“Satire is a genre of literature and performing arts, usually fiction and less frequently in non-fiction, in which vices, follies, abuses and shortcomings are held up to ridicule, ideally with the intent of shaming individuals, corporations, government, or society itself into improvement. Although satire is usually meant to be humorous, its greater purpose is often constructive social criticism, using wit to draw attention to both particular and wider issues in society.
A feature of satire is strong irony or sarcasm —”in satire, irony is militant”, according to literary critic Northrup Frye— but parody, burlesque, exaggeration, juxtaposition, comparison, analogy, and double entendre are all frequently used in satirical speech and writing. This “militant” irony or sarcasm often professes to approve of (or at least accept as natural) the very things the satirist wishes to question.
Satire is found in many artistic forms of expression, including internet memes, literature, plays, commentary, music, film and television shows, and media such as lyrics.
The word satire comes from the Latin word satur and the subsequent phrase lanx satura. Satur meant “full” but the juxtaposition with lanx shifted the meaning to “miscellany or medley”: the expression lanx satura literally means “a full dish of various kinds of fruits”.
Satire and irony in some cases have been regarded as the most effective source to understand a society, the oldest form of social study. They provide the keenest insights into a group’s collective psyche, reveal its deepest values and tastes, and the society’s structures of power. Some authors have regarded satire as superior to non-comic and non-artistic disciplines like history or anthropology. In a prominent example from ancient Greece, philosopher Plato, when asked by a friend for a book to understand Athenian society, referred him to the plays of Aristophanes.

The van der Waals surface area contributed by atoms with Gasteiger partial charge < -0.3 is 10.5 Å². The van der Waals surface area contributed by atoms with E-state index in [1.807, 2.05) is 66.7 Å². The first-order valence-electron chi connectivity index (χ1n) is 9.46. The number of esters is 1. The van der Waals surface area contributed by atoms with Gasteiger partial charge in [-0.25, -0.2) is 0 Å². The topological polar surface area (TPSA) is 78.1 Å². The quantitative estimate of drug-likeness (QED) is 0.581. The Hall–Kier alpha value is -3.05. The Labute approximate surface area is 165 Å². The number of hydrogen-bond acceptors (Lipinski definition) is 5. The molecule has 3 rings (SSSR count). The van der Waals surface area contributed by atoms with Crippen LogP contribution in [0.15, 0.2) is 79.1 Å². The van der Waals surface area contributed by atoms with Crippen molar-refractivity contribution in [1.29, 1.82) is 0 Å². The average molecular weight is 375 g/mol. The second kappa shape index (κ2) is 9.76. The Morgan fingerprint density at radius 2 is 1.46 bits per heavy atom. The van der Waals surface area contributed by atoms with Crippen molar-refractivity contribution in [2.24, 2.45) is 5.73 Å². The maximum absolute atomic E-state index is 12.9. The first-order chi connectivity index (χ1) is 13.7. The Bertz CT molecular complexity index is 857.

Horatian satire, named for the Roman satirist Horace (65–8 BCE), playfully criticizes some social vice through gentle, mild, and light-hearted humour.
Juvenalian satire, named for the writings of the Roman satirist Juvenal (late first century – early second century AD), is more contemptuous and abrasive than the Horatian.
The genre of Menippean satire is a form of satire, usually in prose, which is characterized by attacking mental attitudes rather than specific individuals or entities. It has been broadly described as a mixture of allegory, picaresque narrative and satirical commentary.
The Age of Enlightenment, an intellectual movement in the 17th and 18th centuries advocating rationality, produced a great revival of satire in Britain. This was fuelled by the rise of partisan politics, with the formalisation of the Tory and Whig parties—and also, in 1714, by the formation of the Scriblerus Club, which included Alexander Pope, Jonathan Swift, John Gay, John Arbuthnot, Robert Harley, Thomas Parnell, and Henry St John, 1st Viscount Bolingbroke. This club included several of the notable satirists of early-18th-century Britain.
The type of humour that deals with creating laughter at the expense of the person telling the joke is called reflexive humour. Reflexive humour can take place at dual levels of directing humour at self or at the larger community the self identifies with. The audience’s understanding of the context of reflexive humour is important for its receptivity and success.
It appears also in graphic arts, music, sculpture, dance, cartoon strips, and graffiti. Examples are Dada sculptures, Pop Art works, music of Gilbert and Sullivan and Erik Satie, punk and rock music.
The romantic prejudice against satire is the belief spread by the romantic movement that satire is something unworthy of serious attention; this prejudice has held considerable influence to this day.
Because it is essentially ironic or sarcastic, satire is often misunderstood. A typical misunderstanding is to confuse the satirist with his persona.
Because satire criticises in an ironic, essentially indirect way, it frequently escapes censorship in a way more direct criticism might not…”